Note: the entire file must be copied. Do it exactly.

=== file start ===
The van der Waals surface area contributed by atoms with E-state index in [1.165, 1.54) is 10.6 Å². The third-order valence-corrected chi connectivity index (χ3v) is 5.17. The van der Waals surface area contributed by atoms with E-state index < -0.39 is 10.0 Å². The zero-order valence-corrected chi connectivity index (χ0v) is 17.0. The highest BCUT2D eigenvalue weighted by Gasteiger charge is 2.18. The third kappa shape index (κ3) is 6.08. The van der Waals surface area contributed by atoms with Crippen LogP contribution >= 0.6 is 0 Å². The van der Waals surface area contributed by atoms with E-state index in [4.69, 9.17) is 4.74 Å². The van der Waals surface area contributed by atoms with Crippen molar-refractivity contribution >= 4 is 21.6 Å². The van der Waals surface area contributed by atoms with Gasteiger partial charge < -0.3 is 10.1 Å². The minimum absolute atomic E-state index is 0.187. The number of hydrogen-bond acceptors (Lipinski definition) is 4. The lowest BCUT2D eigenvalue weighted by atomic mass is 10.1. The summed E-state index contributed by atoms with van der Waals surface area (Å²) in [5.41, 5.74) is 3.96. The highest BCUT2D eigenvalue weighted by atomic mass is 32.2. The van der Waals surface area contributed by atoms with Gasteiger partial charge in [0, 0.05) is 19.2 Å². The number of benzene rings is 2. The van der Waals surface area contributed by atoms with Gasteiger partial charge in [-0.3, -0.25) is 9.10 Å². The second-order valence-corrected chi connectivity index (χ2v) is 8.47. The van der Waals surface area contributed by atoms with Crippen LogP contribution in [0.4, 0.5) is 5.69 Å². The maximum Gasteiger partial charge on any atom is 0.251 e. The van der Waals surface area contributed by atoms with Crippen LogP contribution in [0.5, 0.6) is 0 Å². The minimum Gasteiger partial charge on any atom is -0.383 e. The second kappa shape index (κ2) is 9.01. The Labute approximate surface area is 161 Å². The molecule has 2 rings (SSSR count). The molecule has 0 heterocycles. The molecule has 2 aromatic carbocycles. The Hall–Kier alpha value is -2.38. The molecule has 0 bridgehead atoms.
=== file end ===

The van der Waals surface area contributed by atoms with E-state index in [1.165, 1.54) is 10.6 Å². The third-order valence-corrected chi connectivity index (χ3v) is 5.17. The van der Waals surface area contributed by atoms with E-state index < -0.39 is 10.0 Å². The zero-order valence-corrected chi connectivity index (χ0v) is 17.0. The highest BCUT2D eigenvalue weighted by Gasteiger charge is 2.18. The third kappa shape index (κ3) is 6.08. The van der Waals surface area contributed by atoms with Crippen LogP contribution >= 0.6 is 0 Å². The van der Waals surface area contributed by atoms with E-state index in [4.69, 9.17) is 4.74 Å². The van der Waals surface area contributed by atoms with Crippen molar-refractivity contribution >= 4 is 21.6 Å². The van der Waals surface area contributed by atoms with Gasteiger partial charge < -0.3 is 10.1 Å². The minimum absolute atomic E-state index is 0.187. The number of hydrogen-bond acceptors (Lipinski definition) is 4. The lowest BCUT2D eigenvalue weighted by atomic mass is 10.1. The summed E-state index contributed by atoms with van der Waals surface area (Å²) in [5.41, 5.74) is 3.96. The highest BCUT2D eigenvalue weighted by atomic mass is 32.2. The van der Waals surface area contributed by atoms with Gasteiger partial charge in [0, 0.05) is 19.2 Å². The number of benzene rings is 2. The van der Waals surface area contributed by atoms with Gasteiger partial charge in [-0.3, -0.25) is 9.10 Å². The second-order valence-corrected chi connectivity index (χ2v) is 8.47. The van der Waals surface area contributed by atoms with Crippen LogP contribution in [0.4, 0.5) is 5.69 Å². The maximum Gasteiger partial charge on any atom is 0.251 e. The van der Waals surface area contributed by atoms with Crippen LogP contribution in [0.5, 0.6) is 0 Å². The minimum Gasteiger partial charge on any atom is -0.383 e. The second kappa shape index (κ2) is 9.01. The Labute approximate surface area is 161 Å². The molecule has 2 rings (SSSR count). The molecule has 0 heterocycles. The molecule has 2 aromatic carbocycles. The Hall–Kier alpha value is -2.38. The molecule has 0 bridgehead atoms.